Some of my patients are happy to share their stories, and I’m thinking of one in particular who’s a nurse that I work with who has a story on the website. She had a chronic shoulder problem. Now, I did inject the shoulder joint also, but a part of her problem, a key part, was a nerve and muscle injury. She could barely do anything with the shoulder. After several treatments, she’s able to hold her child and do a lot of things with the shoulder, as well as get a good night’s sleep. She’s very, very happy. Those are some examples.
RC: What can someone new expect during an oxygen ozone injection therapy session, and how quickly can someone feel the results?
Dr. Warren Bleiweiss: It’s a safe and clean office procedure. As we discussed above, the first step is to identify the trigger zone through palpation. That’s the most important aspect of the treatment. If you don’t identify the trigger zone and you don’t inject the oxygen ozone directly into the trigger zone, the likelihood of the treatment being successful and being successful for a long period of time is low.
So, the first step is I examine the patient. I identify the trigger zone. I prep the skin. I place a small needle into the trigger zone of the muscle. I generate a specific concentration, an amount of ozone. That’s another important point I believe I touched on earlier. It has to be the correct concentration. If it’s not the correct concentration, it won’t be effective, and the correct amount. Every muscle is different. Every trigger zone is different, and it has to be tailored towards that. The ozone and oxygen are injected, and the needle is removed.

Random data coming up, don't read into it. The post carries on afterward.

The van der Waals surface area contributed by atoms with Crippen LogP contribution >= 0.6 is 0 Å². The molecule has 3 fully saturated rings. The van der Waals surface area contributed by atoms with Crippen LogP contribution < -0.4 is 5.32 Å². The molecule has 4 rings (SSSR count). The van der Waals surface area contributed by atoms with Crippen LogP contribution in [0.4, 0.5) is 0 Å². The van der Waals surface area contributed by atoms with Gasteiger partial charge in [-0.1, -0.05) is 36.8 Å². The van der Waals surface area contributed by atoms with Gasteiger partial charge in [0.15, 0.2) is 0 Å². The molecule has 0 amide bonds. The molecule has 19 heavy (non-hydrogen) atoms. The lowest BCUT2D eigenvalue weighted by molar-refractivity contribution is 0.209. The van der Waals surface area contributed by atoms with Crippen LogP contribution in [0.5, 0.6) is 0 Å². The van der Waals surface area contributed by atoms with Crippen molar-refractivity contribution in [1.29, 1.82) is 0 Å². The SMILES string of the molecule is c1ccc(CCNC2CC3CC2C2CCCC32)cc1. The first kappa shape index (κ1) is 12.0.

It’s also very important to treat a region. It’s very rare, let’s say someone has upper back spasm, like trapezius spasm, or a spasm by the shoulder blade that’s just driving them nuts. If you just treat one muscle, it’s not going to be as effective and long-lasting. You really have to treat a whole region. So, I palpate the whole region. I find the trigger zones in all of the region. Like in the example I just gave, I would make sure there’s no trigger point in the rhomboid muscles, in the infraspinatus muscle, in the trapezius muscle, and then some of the smaller muscles around, like the supraspinatus and the levator scapulae muscle. Those are all medical terms for muscles, but most laymen know those terms. But it’s important. If you don’t treat all of the involved areas, it doesn’t work as well, so I’m very meticulous in doing that.
After the treatment, the patient goes home or back to work. They can drive afterwards. In terms of how long it takes to get better, usually one to two days. Patients sometimes get relief immediately, sometimes it could take up to a week, but usually one to two days. The difference in effectiveness is not related to how long it takes to get better. I mean, a person that gets better in a day is not necessarily going to have better relief than a patient who takes a week to get better.
I find with muscles in particular, the amount of time that it takes to get better is often related to the amount of time that the condition has been present. For example, if someone’s had this condition for three years, there’s a lot of lactic acid that accumulates because the muscle spasm chokes off the blood supply to the muscle, and the muscle’s existing in a chronic low oxygen state. So that muscle, when you treat it, that lactic acid is all going to be dissipated into surrounding muscles, so it’s going to be uncomfortable. It’s going to take a few days for it to recover and for it to improve versus, let’s say, an athlete who has a pulled hamstring that just happened. There’s less likely to be a huge amount of lactic acid accumulation.
RC: Well, thank you so much, Dr. Bleiweiss. We know you’re very busy, so I just want to thank you for your time and your help today.
Dr. Warren Bleiweiss: You’re welcome.
RC: For our listeners across the country, if you are interested in speaking with the doctor, please visit www.alternativedisctherapy.com, or call 973-403-3334 to schedule an appointment.
On behalf of our team, we want to thank you for listening, and we look forward to bringing you more top-quality content from our country’s leading experts.